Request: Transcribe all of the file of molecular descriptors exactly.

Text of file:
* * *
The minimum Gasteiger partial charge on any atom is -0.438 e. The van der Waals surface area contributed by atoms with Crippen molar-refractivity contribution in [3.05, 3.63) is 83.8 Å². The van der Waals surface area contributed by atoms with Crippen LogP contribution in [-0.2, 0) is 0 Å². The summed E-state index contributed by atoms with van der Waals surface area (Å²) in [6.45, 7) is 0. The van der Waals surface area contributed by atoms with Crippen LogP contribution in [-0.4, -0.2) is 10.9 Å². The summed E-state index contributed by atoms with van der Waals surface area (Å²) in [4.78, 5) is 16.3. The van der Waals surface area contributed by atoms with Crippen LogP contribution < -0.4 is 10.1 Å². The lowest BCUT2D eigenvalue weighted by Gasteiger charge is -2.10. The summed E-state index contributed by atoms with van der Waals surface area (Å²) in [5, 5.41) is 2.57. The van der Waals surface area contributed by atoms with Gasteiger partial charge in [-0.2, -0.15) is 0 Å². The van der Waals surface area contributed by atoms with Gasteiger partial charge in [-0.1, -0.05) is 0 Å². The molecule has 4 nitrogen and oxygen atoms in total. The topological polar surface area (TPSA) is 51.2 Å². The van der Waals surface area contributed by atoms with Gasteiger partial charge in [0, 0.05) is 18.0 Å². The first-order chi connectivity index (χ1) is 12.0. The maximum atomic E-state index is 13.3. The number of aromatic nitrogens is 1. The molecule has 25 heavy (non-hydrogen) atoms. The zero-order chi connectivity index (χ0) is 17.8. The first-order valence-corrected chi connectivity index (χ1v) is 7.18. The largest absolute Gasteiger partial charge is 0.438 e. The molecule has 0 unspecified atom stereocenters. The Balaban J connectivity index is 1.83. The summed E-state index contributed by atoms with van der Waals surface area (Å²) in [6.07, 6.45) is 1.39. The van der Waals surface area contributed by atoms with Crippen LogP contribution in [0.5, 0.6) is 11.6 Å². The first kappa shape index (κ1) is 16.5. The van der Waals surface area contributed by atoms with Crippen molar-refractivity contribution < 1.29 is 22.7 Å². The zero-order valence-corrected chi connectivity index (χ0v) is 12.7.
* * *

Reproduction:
The minimum Gasteiger partial charge on any atom is -0.438 e. The van der Waals surface area contributed by atoms with Crippen molar-refractivity contribution in [3.05, 3.63) is 83.8 Å². The van der Waals surface area contributed by atoms with Crippen LogP contribution in [-0.2, 0) is 0 Å². The summed E-state index contributed by atoms with van der Waals surface area (Å²) in [6.45, 7) is 0. The van der Waals surface area contributed by atoms with Crippen LogP contribution in [-0.4, -0.2) is 10.9 Å². The summed E-state index contributed by atoms with van der Waals surface area (Å²) in [4.78, 5) is 16.3. The van der Waals surface area contributed by atoms with Crippen LogP contribution < -0.4 is 10.1 Å². The lowest BCUT2D eigenvalue weighted by Gasteiger charge is -2.10. The summed E-state index contributed by atoms with van der Waals surface area (Å²) in [5, 5.41) is 2.57. The van der Waals surface area contributed by atoms with Gasteiger partial charge in [-0.2, -0.15) is 0 Å². The van der Waals surface area contributed by atoms with Gasteiger partial charge in [-0.1, -0.05) is 0 Å². The molecule has 4 nitrogen and oxygen atoms in total. The topological polar surface area (TPSA) is 51.2 Å². The van der Waals surface area contributed by atoms with Gasteiger partial charge in [0, 0.05) is 18.0 Å². The first-order chi connectivity index (χ1) is 12.0. The maximum atomic E-state index is 13.3. The number of aromatic nitrogens is 1. The molecule has 25 heavy (non-hydrogen) atoms. The zero-order chi connectivity index (χ0) is 17.8. The first-order valence-corrected chi connectivity index (χ1v) is 7.18. The largest absolute Gasteiger partial charge is 0.438 e. The molecule has 0 unspecified atom stereocenters. The Balaban J connectivity index is 1.83. The summed E-state index contributed by atoms with van der Waals surface area (Å²) in [6.07, 6.45) is 1.39. The van der Waals surface area contributed by atoms with Crippen LogP contribution in [0.5, 0.6) is 11.6 Å². The first kappa shape index (κ1) is 16.5. The van der Waals surface area contributed by atoms with Crippen molar-refractivity contribution < 1.29 is 22.7 Å². The zero-order valence-corrected chi connectivity index (χ0v) is 12.7.